A weekend for supporting the arts

Charity events include “Toasting the Arts” at Fresno City College, the “Shinzen Stroll” at Woodward Park, and a benefit for the Lund Foundation scholarship fund

If you’re looking for a good cause to support, you won’t have any problems finding one this weekend. I’m highlighting three charity events: the annual “Toasting the Arts” dinner and celebration at Fresno City College; the “Shinzen Stroll” fundraising brunch at Woodward Park; and the Edward O. Lund Foundation’s art auction and Scotch tasting at the Mad Duck restaurant.

Here’s a rundown:

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Beautiful setting: Last year’s “Toasting the Arts” event at Fresno City College.

‘Toasting the Arts’

When: 6 p.m. Friday, Oct. 20, Fresno City College Old Administration Building courtyard.

This venerable fundraiser is celebrating its 30th anniversary with a dinner, live music and entertainment, and both live and silent auctions. Friends of the Arts (FOTA), founded in 1985, sponsors the event. Money raised provides scholarships for students in Theater Arts, Music, Dance, Fine Arts and Communication. FOTA also assists with the costs associated with Fresno City College theater, dance and music productions, literary journals and fine arts gallery events.

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In the ring with Joseph Rios

In his debut book of poetry, Fresno City College alum uses boxing as a literary device

Boxing is in Joseph Rios’ blood. So is poetry.

Which makes the location for the launch party celebrating “Shadowboxing: Poems and Impersonations,” his debut poetry book, rather appropriate.

Rios will give a reading 7-9 p.m. Thursday, Oct. 19, at Heartbeat Boxing, 155 Van Ness Ave., Fresno.

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Boxing and poetry: Joseph Rios will launch his new book Thursday. Photo / Rafael Cardenas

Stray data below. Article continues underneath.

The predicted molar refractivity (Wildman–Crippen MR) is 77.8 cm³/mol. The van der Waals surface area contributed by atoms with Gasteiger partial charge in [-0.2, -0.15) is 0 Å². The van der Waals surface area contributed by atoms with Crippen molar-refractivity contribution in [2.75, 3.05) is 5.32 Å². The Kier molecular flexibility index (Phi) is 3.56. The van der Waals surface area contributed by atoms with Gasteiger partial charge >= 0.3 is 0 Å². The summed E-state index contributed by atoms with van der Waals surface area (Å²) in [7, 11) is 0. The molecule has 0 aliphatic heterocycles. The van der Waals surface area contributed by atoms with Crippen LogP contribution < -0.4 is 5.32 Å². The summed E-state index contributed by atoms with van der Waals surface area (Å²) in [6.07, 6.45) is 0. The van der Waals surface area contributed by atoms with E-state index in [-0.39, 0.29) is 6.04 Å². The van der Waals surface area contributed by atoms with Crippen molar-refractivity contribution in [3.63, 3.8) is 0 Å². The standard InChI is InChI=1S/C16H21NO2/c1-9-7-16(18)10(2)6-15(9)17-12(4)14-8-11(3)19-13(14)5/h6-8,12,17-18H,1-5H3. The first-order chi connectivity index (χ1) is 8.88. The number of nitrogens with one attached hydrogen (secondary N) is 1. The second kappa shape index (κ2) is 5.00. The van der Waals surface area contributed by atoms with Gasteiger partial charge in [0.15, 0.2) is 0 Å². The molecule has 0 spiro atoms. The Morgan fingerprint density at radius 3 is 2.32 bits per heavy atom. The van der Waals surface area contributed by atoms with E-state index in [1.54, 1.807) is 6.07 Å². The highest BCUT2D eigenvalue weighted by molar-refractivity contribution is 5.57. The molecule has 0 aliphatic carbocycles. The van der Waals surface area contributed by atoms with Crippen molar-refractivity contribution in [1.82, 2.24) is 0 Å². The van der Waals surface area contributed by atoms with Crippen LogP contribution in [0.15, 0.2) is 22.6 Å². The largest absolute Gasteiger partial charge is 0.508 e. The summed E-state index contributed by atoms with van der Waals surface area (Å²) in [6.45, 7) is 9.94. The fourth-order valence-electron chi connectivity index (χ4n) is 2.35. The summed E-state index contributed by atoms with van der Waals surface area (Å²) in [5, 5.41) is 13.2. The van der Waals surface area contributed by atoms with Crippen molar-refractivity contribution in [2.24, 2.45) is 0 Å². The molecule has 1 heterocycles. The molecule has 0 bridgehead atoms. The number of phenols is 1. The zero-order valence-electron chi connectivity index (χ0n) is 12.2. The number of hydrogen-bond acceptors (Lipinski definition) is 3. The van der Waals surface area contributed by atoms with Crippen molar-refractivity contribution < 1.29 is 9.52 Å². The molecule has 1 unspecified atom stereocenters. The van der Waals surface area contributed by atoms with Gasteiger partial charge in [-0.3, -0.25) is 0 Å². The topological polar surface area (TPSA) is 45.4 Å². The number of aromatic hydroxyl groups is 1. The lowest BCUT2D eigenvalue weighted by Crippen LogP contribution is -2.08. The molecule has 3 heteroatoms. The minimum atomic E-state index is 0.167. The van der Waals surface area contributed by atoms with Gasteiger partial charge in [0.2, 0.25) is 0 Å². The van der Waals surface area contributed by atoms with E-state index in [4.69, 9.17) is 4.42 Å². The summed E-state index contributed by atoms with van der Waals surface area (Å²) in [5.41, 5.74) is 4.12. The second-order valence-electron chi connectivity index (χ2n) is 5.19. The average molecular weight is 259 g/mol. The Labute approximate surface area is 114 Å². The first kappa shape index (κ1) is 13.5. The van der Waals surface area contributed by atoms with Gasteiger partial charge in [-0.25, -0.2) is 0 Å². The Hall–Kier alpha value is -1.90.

“It will be my first time reading from a boxing ring,” he says.

The Los Angeles resident grew up in the Fresno area and has strong ties to his hometown. The book uses an autobiographical-style central character named Josefo, a Chicano adolescent working and becoming a poet in the farm territories of Central California. In a daring stylistic move, Rios borrows the poetic language found in boxing lore and in the “Rocky” films.

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A stellar launch as music director

Rei Hotoda’s inaugural concert as Fresno Philharmonic conductor is filled with passion, musicality and showmanship

CONCERT REVIEW

She began her inaugural concert with a gracious smile and a long, deep bow. And she ended it with a dramatic stance: her left arm raised high in a power salute with baton pointed skyward, her other arm at rest by her side, creating an elegant asymmetry. It was a graceful yet assertive posture to end on, a follow-me pose, as if to say: I’m here to lead you to great things, and I’m going to do it in style.

Rei Hotoda knows how to make a memorable debut.

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In her first concert Sunday afternoon as the Fresno Philharmonic’s newly appointed music director, Hotoda built on the momentum she started in her performance in April as guest conductor of the orchestra, when she was one of six candidates vying for the position. She wowed that audience with a combination of dynamic programming, crisp musicality, rapport with the musicians and a commanding sense of physicality on the podium that at times can be nearly balletic.

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Welcome to the podium

The Fresno Philharmonic celebrates a new era with the official arrival of Rei Hotoda as music director

Finally! After the long, hard haul of searching for a new conductor, the big day is finally here for patrons of the Fresno Philharmonic.

Rei Hotoda will officially take the podium on Sunday, Oct. 15, in her first concert as the orchestra’s new music director. She was the unanimous choice of the orchestra’s search committee after six finalists each conducted a Masterworks concert during the 2016-17 season.

Her debut marks a new era for the orchestra. So it’s fitting that the first piece played under her new tenure will be Aaron Jay Kernis’ “New Era Dance.”

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Taking up the baton: Rei Hotoda’s first piece will be “New Era Dance.” Photo / www.reihotoda.com

She will be joined by guest artist Natasha Paremski, who will play the Grieg piano concerto. Paremski has played in many of the world’s great concert halls.

(I’m giving away two pairs of tickets to readers; see the end of this post for details on how to enter.)

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Audrey power

StageWorks Fresno’s production of ‘Little Shop of Horrors’ gives us a memorable Audrey, and her namesake chews up the scenery to perfection

THEATER REVIEW